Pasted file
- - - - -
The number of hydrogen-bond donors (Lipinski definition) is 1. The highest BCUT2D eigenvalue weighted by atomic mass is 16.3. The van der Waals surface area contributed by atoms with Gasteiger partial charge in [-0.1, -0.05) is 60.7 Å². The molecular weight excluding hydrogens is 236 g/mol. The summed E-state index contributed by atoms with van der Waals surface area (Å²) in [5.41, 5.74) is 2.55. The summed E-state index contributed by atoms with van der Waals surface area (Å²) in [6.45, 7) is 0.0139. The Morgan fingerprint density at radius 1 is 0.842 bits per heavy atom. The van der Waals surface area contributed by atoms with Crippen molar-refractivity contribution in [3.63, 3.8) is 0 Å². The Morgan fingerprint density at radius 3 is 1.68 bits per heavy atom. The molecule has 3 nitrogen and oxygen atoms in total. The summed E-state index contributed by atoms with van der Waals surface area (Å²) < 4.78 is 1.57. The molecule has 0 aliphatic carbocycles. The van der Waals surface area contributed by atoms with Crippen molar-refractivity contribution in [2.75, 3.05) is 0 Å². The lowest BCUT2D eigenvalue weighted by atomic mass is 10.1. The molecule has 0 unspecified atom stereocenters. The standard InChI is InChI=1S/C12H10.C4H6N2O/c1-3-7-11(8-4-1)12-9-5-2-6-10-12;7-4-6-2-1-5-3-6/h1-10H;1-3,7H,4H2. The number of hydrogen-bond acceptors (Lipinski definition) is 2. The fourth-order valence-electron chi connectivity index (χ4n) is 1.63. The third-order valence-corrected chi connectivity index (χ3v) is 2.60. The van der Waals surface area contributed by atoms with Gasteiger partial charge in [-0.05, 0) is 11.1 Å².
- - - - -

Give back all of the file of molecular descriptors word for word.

The number of hydrogen-bond donors (Lipinski definition) is 1. The highest BCUT2D eigenvalue weighted by atomic mass is 16.3. The van der Waals surface area contributed by atoms with Gasteiger partial charge in [-0.1, -0.05) is 60.7 Å². The molecular weight excluding hydrogens is 236 g/mol. The summed E-state index contributed by atoms with van der Waals surface area (Å²) in [5.41, 5.74) is 2.55. The summed E-state index contributed by atoms with van der Waals surface area (Å²) in [6.45, 7) is 0.0139. The Morgan fingerprint density at radius 1 is 0.842 bits per heavy atom. The van der Waals surface area contributed by atoms with Crippen molar-refractivity contribution in [3.63, 3.8) is 0 Å². The Morgan fingerprint density at radius 3 is 1.68 bits per heavy atom. The molecule has 3 nitrogen and oxygen atoms in total. The summed E-state index contributed by atoms with van der Waals surface area (Å²) < 4.78 is 1.57. The molecule has 0 aliphatic carbocycles. The van der Waals surface area contributed by atoms with Crippen molar-refractivity contribution in [2.75, 3.05) is 0 Å². The lowest BCUT2D eigenvalue weighted by atomic mass is 10.1. The molecule has 0 unspecified atom stereocenters. The standard InChI is InChI=1S/C12H10.C4H6N2O/c1-3-7-11(8-4-1)12-9-5-2-6-10-12;7-4-6-2-1-5-3-6/h1-10H;1-3,7H,4H2. The number of hydrogen-bond acceptors (Lipinski definition) is 2. The fourth-order valence-electron chi connectivity index (χ4n) is 1.63. The third-order valence-corrected chi connectivity index (χ3v) is 2.60. The van der Waals surface area contributed by atoms with Gasteiger partial charge in [-0.05, 0) is 11.1 Å².